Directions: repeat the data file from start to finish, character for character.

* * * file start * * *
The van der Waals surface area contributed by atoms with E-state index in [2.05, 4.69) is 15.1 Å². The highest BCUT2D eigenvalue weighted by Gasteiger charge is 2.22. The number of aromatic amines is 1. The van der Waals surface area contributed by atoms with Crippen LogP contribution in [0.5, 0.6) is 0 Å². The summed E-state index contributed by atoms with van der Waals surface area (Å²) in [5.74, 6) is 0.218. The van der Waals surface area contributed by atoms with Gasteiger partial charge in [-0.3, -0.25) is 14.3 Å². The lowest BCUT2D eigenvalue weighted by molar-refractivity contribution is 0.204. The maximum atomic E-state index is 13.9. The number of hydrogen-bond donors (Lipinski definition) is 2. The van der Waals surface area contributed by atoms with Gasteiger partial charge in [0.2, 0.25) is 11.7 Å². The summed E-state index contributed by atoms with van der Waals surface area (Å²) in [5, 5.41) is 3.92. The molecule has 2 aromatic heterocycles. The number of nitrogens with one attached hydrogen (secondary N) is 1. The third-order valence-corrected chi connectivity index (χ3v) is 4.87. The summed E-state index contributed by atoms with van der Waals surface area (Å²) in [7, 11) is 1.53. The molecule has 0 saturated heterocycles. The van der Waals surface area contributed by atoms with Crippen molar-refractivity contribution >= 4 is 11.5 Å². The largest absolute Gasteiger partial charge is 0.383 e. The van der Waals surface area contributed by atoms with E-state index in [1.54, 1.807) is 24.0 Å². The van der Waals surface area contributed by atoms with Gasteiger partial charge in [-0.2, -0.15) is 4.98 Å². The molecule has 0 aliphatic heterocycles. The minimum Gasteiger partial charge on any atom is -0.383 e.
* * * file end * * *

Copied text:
The van der Waals surface area contributed by atoms with E-state index in [2.05, 4.69) is 15.1 Å². The highest BCUT2D eigenvalue weighted by Gasteiger charge is 2.22. The number of aromatic amines is 1. The van der Waals surface area contributed by atoms with Crippen LogP contribution in [0.5, 0.6) is 0 Å². The summed E-state index contributed by atoms with van der Waals surface area (Å²) in [5.74, 6) is 0.218. The van der Waals surface area contributed by atoms with Gasteiger partial charge in [-0.3, -0.25) is 14.3 Å². The lowest BCUT2D eigenvalue weighted by molar-refractivity contribution is 0.204. The maximum atomic E-state index is 13.9. The number of hydrogen-bond donors (Lipinski definition) is 2. The van der Waals surface area contributed by atoms with Gasteiger partial charge in [0.2, 0.25) is 11.7 Å². The summed E-state index contributed by atoms with van der Waals surface area (Å²) in [5, 5.41) is 3.92. The molecule has 2 aromatic heterocycles. The number of nitrogens with one attached hydrogen (secondary N) is 1. The third-order valence-corrected chi connectivity index (χ3v) is 4.87. The summed E-state index contributed by atoms with van der Waals surface area (Å²) in [7, 11) is 1.53. The molecule has 0 saturated heterocycles. The van der Waals surface area contributed by atoms with Crippen molar-refractivity contribution >= 4 is 11.5 Å². The largest absolute Gasteiger partial charge is 0.383 e. The van der Waals surface area contributed by atoms with E-state index in [1.54, 1.807) is 24.0 Å². The van der Waals surface area contributed by atoms with Gasteiger partial charge in [-0.2, -0.15) is 4.98 Å². The molecule has 0 aliphatic heterocycles. The minimum Gasteiger partial charge on any atom is -0.383 e.